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Germ cell cancer (testicular cancer)

While the name may suggest it, it has nothing with germs. Germ cells are the cells in the testicles that produce sperm. Germ cell cancer occurs when these cells mutate and grow rapidly. They can be either benign or malignant and can occur in one or both testicles.

Germ cell cancer accounts for 90% of all cases of testicular cancer. Common types of germ cancer are:

  • Seminomas is a type of cancer that grows slowly and doesn’t spread into nearby tissues or organs.
  • Nonseminomas is a more common type of testicular cancer that grows rapidly and can spread into other parts of the body.
  • Yolk sac tumours that form in the testicles and can spread into lymph nodes.
  • Gonadal stromal tumours are a rare type of testicular cancer and occur in the tissues that produce hormone.


In most cases, testicular cancer doesn’t cause any visible discomfort or symptoms. When they do appear, they can include:

  • Recurring pain or discomfort in one or both the testicles
  • Swelling in testicles
  • Pain in the back or lower abdomen
  • Weakness in the legs
    • If one suspects they have testicular cancer or have any of these symptoms, they must consult with the doctor right away.


      Mutation in the germ cells can cause them to grow and divide rapidly, which can form into a tumour. These tumours turn malignant and can invade and destroys healthy cells and tissues.

      Risk factors:

      The exact causes of cell mutation are unknown. However, some factors can increase the risk of testicular cancer. These factors are:

      • Undescended testicles
      • Congenital disorders
      • History of cancer in the family
      • Genetic disorders like Klinefelter syndrome or Turner syndrome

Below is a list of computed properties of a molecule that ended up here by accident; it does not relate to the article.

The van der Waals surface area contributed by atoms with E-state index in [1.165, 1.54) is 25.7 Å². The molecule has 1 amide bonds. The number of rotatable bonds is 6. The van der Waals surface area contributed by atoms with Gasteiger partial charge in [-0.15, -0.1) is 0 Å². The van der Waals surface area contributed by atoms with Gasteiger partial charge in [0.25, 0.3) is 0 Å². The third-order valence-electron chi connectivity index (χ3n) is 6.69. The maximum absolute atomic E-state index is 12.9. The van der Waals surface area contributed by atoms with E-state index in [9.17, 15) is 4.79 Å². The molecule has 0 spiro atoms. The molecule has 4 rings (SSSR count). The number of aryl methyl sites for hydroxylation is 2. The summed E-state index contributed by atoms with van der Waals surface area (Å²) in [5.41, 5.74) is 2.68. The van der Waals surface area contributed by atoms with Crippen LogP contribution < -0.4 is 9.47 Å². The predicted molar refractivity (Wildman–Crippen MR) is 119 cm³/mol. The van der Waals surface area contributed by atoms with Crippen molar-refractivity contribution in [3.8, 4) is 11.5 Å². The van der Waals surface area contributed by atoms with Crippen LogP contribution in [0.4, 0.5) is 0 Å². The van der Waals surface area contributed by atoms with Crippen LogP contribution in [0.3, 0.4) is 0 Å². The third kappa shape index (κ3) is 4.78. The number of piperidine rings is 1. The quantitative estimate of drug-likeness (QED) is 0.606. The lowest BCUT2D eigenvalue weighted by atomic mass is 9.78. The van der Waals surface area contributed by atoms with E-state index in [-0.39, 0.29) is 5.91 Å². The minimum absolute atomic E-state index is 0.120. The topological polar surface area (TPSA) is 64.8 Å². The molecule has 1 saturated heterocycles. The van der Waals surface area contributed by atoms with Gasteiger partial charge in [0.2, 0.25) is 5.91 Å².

Our doctor will perform various tests to diagnose testicular cancer. They may use one or more of the following tests:

      • Physical exam to check for any abnormalities in the testicles, such as lumps or swelling.
      • Blood tests to check for cancer markers, such as elevated levels of alpha-fetoprotein or beta-human chorionic gonadotropin.
      • Imaging tests, such as ultrasound or MRI to examine the inside of the testicles for tumours.
      • Biopsy to take a tissue sample from the testicles and test it for cancer.
      • PET or CT scan to see how far cancer has spread.


      Based on the diagnosis, patient’s preference and overall health, our doctors recommend the most viable treatment option for testicular cancer. These treatment options may include:


      It’s the most-effective treatment option for testicular and has a better outcome and lower recurrence rate. These surgeries can include:

      • Radical inguinal orchiectomy is the primary treatment for all types of testicular cancer. In this procedure, our surgeon will make a small incision in the groin area and remove the affected testicle with the surrounding tissues. A reconstructive can also be performed to replace the testicle with a prosthetic, saline-filled testicle.
      • Retroperitoneal lymph node dissection is performed if cancer has spread into the lymph nodes. Our surgeon makes an incision in the abdomen and removes the lymph nodes without damaging the surrounding nerves.


      In chemotherapy, our doctors will use a group of drugs to stop cancer from spreading. Cancer cells absorb the drugs faster than normal cells, thus slowing their growth. These drugs can be delivered through a vein or a catheter, depending on the stage of cancer.

      Radiation therapy:

      Our surgeon will use controlled radiation to damage or destroy the DNA of cancer cells. Our radiation oncologist will use a machine to direct the energy beams on the cancer cells. It can be used in combination with chemotherapy if surgery isn’t an option.

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